- Posted July 25, 2020
What to Do When Your Child With a Disability Turns 18: A Primer
Becoming an adult is a monumental event – but for people with disabilities, a few additional things need to be accounted for if you want to receive certain services, programs, and more. Here is a quick guide on what you need to address as soon as your child with a disability turns 18.
- Men – register for the Selective Service. Having a disability, no matter how significant, does NOT waive this requirement. Registering allows you to retain eligibility for Federal & State services – college loans, job training, etc. You can register on the official Selective Service website.
- Everyone – register to vote. Having a disability does NOT mean you shouldn’t have a say, or are incapable of choosing who should represent you. In fact, it’s quite the opposite! People with disabilities have a vested interest in electing officials who will advocate for causes and initiatives that affect them. To learn more, visit the US’s official page on how to register to vote. Please note that individuals with certain cognitive challenges may not be able to vote, and that parents/guardians should exercise proper judgement in determining whether they should register.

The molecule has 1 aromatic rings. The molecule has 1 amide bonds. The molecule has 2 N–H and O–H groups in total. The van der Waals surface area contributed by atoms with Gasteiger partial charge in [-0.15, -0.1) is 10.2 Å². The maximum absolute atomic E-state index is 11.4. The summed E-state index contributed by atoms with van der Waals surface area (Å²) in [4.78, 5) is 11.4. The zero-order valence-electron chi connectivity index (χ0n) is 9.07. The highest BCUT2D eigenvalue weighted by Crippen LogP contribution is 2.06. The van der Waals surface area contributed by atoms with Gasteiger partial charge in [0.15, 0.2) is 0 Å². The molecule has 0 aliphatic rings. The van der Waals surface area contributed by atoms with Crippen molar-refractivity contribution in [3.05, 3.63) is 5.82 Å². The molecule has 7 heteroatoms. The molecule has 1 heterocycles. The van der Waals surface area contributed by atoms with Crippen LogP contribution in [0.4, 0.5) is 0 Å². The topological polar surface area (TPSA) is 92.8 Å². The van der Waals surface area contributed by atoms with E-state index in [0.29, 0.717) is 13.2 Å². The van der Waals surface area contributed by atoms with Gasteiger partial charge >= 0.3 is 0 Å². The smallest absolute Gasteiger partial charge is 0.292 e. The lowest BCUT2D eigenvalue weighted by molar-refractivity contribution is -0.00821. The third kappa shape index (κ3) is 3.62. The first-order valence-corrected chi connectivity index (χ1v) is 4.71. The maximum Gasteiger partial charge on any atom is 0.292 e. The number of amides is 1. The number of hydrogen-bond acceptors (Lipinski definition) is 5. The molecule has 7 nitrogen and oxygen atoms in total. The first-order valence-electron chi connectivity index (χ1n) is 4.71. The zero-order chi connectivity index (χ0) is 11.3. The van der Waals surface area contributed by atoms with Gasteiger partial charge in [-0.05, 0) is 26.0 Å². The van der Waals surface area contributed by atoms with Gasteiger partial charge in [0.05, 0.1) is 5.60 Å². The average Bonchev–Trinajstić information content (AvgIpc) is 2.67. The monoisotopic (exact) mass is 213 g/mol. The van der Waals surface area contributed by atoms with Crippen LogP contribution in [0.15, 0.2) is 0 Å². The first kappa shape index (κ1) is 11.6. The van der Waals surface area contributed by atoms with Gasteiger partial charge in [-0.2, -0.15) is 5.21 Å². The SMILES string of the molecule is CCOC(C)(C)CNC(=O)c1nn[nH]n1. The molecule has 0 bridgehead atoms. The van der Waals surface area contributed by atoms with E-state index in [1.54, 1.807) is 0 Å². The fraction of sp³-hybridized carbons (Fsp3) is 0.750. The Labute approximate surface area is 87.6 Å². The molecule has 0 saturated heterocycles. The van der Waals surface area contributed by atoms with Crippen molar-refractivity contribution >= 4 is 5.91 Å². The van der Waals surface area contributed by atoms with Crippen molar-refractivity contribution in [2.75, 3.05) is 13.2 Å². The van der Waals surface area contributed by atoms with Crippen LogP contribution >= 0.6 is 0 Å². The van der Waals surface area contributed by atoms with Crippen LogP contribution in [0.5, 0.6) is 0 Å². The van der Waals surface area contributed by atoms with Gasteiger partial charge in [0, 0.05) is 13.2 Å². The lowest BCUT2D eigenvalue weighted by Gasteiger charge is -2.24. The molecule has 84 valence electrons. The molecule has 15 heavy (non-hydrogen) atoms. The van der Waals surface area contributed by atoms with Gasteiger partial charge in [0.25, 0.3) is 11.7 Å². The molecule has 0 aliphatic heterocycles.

- Determine level of impact the disability has, and the impact of “the gap”. For I/DD, there is a gap in services between the ages of 18 and 21, unless the individual remains in high school. Please note that this may not be an option for everyone, so do your best to maintain an open mind (or get an impartial opinion).
- File for SSI. While your child may not qualify for for SSI, you should consider applying if their disability may limit their capability to find gainful employment. When in doubt, seek out a Disability attorney; the ones I’ve met have been very willing to provide straight-forward advice about whether there was a good case to receive SSI or not. Your child does NOT need to be out of school to receive SSI.
- If filing for, or considering, SSI – make sure you get all assets out of your child’s name. This includes, but is not limited to –savings/checking accounts; savings bonds; cash value life insurance; coin (or other) collections; etc. They are allowed to own (1) car and (1) home. ABLE accounts and Special Needs Trusts are also allowed and will not impact your child’s ability to receive SSI.